Standards are hugely dependent on their respective communities for reqs gathering, develppment, testing, uptake by stakeholders. In modeling the biosciences there are are a few generic features such as description of source material and experimental design components. Then there are biologically-delineated and technologically-delineated views of the world. These views are still common across many different areas of the life sciences. Much of it can fall under an ISA (Investigation-Study-Assay) structure.
You should then use three types of standards: syntax (images of FuGE, ISA-TAB etc), semantics, and scope. MIBBI is all about scope. How well are things working? Well, there is still separation, but things are getting better. There aren’t many carrots, though there are some sticks for using these standards. Why do we care about standards? Data exchange, comprehensibility, and scope for reuse. Many funders (esp public funders) are now requiring data sharing or ability for data storage and exchange.
“Metaprojects”: FuGE, OBI, ISA-TAB – draw together many different domains and present in structure/semantics useful across all. Many of the “MI” (Minimum information guidelines) are developed independently, and are sometimes defunct. It’s also hard to track what’s going on in these projects, can be redundant, difficult to obtain an overview of the full range of checklists. When the MI projects overlap, arbitrary decisions on wording and substructuring make integration difficult. This makes it hard to take parts of different guidelines – not very modular. Enter MIBBI. Two distinct goals: portal (registry of guidelines) and foundry (integration and modularization).
There’s lots of enthusiasm for the project (drafters, users, funders, journals). MIBBI raises awareness of various checklists and promotes gradual integration of checklists. Nature Biotechnology 26, 889 – 896 (2008) doi:10.1038/nbt0808-889 for the paper. He’s performed clustering and analysis of the different guidelines: displayed MIs in cytoscape and in fake phylogenetic tree. By the end of the year they’ll have a shopping-basked based tool, MICheckout, to get all concepts together and then you get your own specialized checklist as output. You can make use of isacreator and its configuration to set mandatory parameters etc.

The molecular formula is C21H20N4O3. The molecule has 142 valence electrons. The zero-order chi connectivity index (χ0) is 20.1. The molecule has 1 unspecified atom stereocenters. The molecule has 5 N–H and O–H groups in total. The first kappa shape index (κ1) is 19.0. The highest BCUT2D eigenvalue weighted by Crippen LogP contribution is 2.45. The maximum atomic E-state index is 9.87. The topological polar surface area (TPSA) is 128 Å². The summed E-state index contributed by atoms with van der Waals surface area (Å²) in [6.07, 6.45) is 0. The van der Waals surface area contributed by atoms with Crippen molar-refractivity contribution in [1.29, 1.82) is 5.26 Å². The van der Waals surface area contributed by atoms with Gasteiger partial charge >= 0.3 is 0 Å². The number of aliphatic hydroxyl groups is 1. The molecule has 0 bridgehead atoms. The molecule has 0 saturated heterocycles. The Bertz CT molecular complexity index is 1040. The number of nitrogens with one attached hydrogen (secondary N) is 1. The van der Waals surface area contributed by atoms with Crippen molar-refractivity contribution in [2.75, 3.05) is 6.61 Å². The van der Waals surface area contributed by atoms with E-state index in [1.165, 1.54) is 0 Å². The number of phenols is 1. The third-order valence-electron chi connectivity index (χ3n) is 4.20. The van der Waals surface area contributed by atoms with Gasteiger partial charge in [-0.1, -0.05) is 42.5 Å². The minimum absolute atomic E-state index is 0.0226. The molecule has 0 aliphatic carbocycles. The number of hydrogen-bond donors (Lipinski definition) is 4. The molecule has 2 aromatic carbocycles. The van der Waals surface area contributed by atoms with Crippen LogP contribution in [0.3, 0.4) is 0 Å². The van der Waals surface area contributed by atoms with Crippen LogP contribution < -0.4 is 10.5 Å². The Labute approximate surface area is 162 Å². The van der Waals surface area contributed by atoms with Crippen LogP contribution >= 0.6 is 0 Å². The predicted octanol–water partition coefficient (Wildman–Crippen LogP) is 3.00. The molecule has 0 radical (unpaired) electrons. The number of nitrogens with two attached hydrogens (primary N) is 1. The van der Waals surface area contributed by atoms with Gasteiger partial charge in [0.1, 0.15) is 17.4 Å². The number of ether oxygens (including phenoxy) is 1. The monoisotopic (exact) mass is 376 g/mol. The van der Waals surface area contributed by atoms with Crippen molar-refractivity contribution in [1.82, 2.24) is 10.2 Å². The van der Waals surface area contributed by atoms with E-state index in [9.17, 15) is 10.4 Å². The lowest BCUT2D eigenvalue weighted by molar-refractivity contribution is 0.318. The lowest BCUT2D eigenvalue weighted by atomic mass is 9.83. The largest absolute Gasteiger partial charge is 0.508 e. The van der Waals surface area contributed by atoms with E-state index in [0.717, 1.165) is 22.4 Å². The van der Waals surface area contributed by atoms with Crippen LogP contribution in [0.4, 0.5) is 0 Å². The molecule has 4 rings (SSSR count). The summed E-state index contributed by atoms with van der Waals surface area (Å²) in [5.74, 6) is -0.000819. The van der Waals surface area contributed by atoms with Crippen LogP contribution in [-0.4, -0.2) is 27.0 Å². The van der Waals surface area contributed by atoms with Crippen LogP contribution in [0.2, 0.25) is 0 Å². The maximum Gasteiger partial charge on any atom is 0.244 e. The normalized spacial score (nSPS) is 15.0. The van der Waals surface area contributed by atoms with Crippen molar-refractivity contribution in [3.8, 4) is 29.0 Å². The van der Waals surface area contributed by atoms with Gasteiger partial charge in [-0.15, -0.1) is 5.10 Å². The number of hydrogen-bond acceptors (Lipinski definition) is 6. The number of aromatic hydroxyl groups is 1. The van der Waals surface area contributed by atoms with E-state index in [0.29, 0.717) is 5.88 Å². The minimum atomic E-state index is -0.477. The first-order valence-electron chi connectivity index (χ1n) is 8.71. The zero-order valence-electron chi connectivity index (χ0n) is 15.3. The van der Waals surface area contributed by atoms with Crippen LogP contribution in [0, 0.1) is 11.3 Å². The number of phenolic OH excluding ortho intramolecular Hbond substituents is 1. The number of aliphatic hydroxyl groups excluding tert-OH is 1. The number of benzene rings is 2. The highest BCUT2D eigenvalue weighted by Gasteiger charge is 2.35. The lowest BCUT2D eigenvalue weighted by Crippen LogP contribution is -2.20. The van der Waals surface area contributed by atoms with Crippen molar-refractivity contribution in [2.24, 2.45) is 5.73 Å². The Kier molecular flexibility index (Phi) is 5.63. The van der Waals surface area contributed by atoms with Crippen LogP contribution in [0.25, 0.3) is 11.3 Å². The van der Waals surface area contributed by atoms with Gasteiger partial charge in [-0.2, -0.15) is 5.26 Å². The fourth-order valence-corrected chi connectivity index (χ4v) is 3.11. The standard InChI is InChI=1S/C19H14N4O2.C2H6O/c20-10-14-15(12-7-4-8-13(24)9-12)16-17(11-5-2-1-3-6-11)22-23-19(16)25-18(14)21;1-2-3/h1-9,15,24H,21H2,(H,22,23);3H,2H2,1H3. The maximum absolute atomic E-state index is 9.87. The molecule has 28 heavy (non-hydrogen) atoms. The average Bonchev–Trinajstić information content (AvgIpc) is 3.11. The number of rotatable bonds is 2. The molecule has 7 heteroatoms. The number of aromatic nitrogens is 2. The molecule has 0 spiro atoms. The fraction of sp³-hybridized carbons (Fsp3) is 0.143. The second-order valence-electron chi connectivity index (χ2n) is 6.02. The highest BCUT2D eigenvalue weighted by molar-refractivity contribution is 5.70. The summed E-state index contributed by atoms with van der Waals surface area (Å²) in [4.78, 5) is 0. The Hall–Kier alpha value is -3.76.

The objections to fuller reporting. Why should I share? funders and publishers are starting to require a bare minimum of metadata – and researchers will just do the bare minimum then, however. Some people think that this is just a ‘make work’ scheme for bioinformaticians, or that bioinformaticians are parasitic. Some people don’t trust what others have done, but then that’s what the reporting guidelines are for in the first place – so you can figure out if you should trust it. Problems of quality are justified to an extent, but what of people lacking resource for large-scale work, or people who want to refer to proteomics data but don’t do proteomics? How should they follow theese guidelines? Perception is that there is no money for this, and no mature free tools, and worries about vendor support. Vendors will support what researchers say they need.
Credit: data sharing is more or less a given now, and need central registries of data sets that can record reuse (also openids, DOIs for data). Side benefits and challenges include clearing up problems with paper authorship wrt reporting who’s done which bit. Would also enable other kinds of credit, and may have to be self-policing. Finally, the problem of micro data sets and legacy data. Example of the former is EMBL entries – when searching against EMBL, you’re using the data in some way, even if you don’t pull it out for later analysis.
Please note that this post is merely my notes on the presentation. They are not guaranteed to be correct, and unless explicitly stated are not my opinions. They do not reflect the opinions of my employers. Any errors you can happily assume to be mine and no-one else’s. I’m happy to correct any errors you may spot – just let me know!